Train Up a Child: Old Order Amish and Mennonite Schools

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Train Up a Child explores how private schools in Old Order Amish communities reflect and perpetuate church-community values and identity. Here, Karen M. Johnson-Weiner asserts that the reinforcement of those values among children is imperative to the survival of these communities in the modern world.

Surveying settlements in Indiana, Michigan, Ohio, Pennsylvania, and New York, Johnson-Weiner finds that, although Old Order communities have certain similarities in their codes of conduct, there is no standard Old Order school. She examines the choices each community makes—about pedagogy, curriculum, textbooks, even school design—to strengthen religious ideology, preserve the social and linguistic markers of Old Order identity, and protect their own community's beliefs and values from the influence of the dominant society.

In the most comprehensive study of Old Order schools to date, Johnson-Weiner provides valuable insight into how variables such as community size and relationship with other Old Order groups affect the role of these schools in maintaining behavioral norms and in shaping the Old Order's response to modernity.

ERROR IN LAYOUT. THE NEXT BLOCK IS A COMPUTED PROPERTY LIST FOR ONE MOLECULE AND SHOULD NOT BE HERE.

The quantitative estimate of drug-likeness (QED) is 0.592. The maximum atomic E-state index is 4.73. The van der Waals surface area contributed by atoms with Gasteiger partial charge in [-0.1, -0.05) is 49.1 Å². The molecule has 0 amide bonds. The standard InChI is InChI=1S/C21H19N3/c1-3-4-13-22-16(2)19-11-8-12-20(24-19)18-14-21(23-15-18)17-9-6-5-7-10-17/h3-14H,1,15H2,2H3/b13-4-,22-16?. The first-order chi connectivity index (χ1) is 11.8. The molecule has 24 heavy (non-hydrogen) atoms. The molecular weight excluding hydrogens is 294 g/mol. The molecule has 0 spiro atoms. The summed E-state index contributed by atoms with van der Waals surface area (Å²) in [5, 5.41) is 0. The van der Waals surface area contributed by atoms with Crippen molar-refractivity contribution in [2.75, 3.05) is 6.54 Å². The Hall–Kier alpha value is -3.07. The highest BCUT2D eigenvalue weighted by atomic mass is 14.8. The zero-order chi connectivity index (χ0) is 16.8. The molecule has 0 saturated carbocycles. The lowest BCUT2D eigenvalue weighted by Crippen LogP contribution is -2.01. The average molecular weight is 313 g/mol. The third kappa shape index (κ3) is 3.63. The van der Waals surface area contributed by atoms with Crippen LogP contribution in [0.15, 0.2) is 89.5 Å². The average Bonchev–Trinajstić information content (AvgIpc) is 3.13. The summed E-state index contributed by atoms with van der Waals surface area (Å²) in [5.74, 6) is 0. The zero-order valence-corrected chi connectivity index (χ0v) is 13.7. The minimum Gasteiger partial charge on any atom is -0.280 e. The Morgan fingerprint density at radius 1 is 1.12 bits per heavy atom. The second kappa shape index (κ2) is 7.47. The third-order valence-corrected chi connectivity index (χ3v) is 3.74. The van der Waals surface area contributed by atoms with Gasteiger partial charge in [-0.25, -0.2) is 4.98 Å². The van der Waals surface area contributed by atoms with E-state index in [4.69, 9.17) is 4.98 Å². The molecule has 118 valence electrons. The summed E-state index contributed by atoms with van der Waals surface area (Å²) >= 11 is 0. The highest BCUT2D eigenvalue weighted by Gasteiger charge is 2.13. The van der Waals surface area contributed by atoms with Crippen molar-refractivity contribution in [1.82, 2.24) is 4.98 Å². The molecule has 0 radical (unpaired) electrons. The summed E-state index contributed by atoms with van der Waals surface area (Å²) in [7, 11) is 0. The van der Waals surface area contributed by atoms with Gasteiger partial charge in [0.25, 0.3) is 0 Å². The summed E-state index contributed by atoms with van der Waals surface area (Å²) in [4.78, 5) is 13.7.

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Contents

Private Schools and Old Order Life
1
Old Order Schools and Old Order Identities
21
CHAPTER 3
35
The Swartzentruber Schools
40
CHAPTER 4 Small Schools in Small Settlements
72
Mainstream Amish Schools
103
Progressive Amish Schools
130
Old Order Mennonite Schools in Lancaster County
167
Whats Education For?
229
A Informants
247
B Schools and Locations
250
Hectograph Recipe
252
Representative School Schedules
253
Notes
255
Bibliography
273
Index
283

Publish or Perish
206

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About the author (2007)

Karen M. Johnson-Weiner is an associate professor of linguistic anthropology and the chair of the Department of Anthropology at the State University of New York at Potsdam.

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